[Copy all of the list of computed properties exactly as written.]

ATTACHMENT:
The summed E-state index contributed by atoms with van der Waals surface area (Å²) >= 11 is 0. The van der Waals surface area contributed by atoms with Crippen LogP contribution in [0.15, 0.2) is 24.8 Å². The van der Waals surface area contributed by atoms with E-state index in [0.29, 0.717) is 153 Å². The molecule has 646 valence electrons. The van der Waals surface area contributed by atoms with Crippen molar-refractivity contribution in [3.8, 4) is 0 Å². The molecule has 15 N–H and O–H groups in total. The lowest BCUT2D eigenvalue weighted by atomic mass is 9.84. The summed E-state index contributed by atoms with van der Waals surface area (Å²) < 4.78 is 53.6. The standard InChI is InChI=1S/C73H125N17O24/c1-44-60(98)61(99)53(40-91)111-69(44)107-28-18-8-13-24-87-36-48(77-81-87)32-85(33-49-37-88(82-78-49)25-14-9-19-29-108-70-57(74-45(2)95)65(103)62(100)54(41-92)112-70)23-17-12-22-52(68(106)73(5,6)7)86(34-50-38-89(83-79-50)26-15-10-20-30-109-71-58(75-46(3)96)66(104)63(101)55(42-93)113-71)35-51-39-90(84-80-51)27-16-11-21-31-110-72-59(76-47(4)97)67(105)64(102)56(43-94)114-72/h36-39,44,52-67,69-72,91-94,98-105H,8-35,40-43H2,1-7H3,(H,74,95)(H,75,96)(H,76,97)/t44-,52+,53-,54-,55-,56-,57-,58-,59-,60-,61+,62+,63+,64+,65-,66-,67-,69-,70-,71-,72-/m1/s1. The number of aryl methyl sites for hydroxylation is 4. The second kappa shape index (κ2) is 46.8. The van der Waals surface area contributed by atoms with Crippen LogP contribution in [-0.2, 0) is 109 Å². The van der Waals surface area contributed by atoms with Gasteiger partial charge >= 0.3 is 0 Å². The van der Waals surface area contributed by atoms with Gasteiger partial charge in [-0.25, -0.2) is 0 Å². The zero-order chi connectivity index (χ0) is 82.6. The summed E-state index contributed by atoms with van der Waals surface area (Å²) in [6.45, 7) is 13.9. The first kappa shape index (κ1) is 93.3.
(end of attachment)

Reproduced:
The summed E-state index contributed by atoms with van der Waals surface area (Å²) >= 11 is 0. The van der Waals surface area contributed by atoms with Crippen LogP contribution in [0.15, 0.2) is 24.8 Å². The van der Waals surface area contributed by atoms with E-state index in [0.29, 0.717) is 153 Å². The molecule has 646 valence electrons. The van der Waals surface area contributed by atoms with Crippen molar-refractivity contribution in [3.8, 4) is 0 Å². The molecule has 15 N–H and O–H groups in total. The lowest BCUT2D eigenvalue weighted by atomic mass is 9.84. The summed E-state index contributed by atoms with van der Waals surface area (Å²) < 4.78 is 53.6. The standard InChI is InChI=1S/C73H125N17O24/c1-44-60(98)61(99)53(40-91)111-69(44)107-28-18-8-13-24-87-36-48(77-81-87)32-85(33-49-37-88(82-78-49)25-14-9-19-29-108-70-57(74-45(2)95)65(103)62(100)54(41-92)112-70)23-17-12-22-52(68(106)73(5,6)7)86(34-50-38-89(83-79-50)26-15-10-20-30-109-71-58(75-46(3)96)66(104)63(101)55(42-93)113-71)35-51-39-90(84-80-51)27-16-11-21-31-110-72-59(76-47(4)97)67(105)64(102)56(43-94)114-72/h36-39,44,52-67,69-72,91-94,98-105H,8-35,40-43H2,1-7H3,(H,74,95)(H,75,96)(H,76,97)/t44-,52+,53-,54-,55-,56-,57-,58-,59-,60-,61+,62+,63+,64+,65-,66-,67-,69-,70-,71-,72-/m1/s1. The number of aryl methyl sites for hydroxylation is 4. The second kappa shape index (κ2) is 46.8. The van der Waals surface area contributed by atoms with Crippen LogP contribution in [-0.2, 0) is 109 Å². The van der Waals surface area contributed by atoms with Gasteiger partial charge >= 0.3 is 0 Å². The van der Waals surface area contributed by atoms with Gasteiger partial charge in [-0.25, -0.2) is 0 Å². The zero-order chi connectivity index (χ0) is 82.6. The summed E-state index contributed by atoms with van der Waals surface area (Å²) in [6.45, 7) is 13.9. The first kappa shape index (κ1) is 93.3.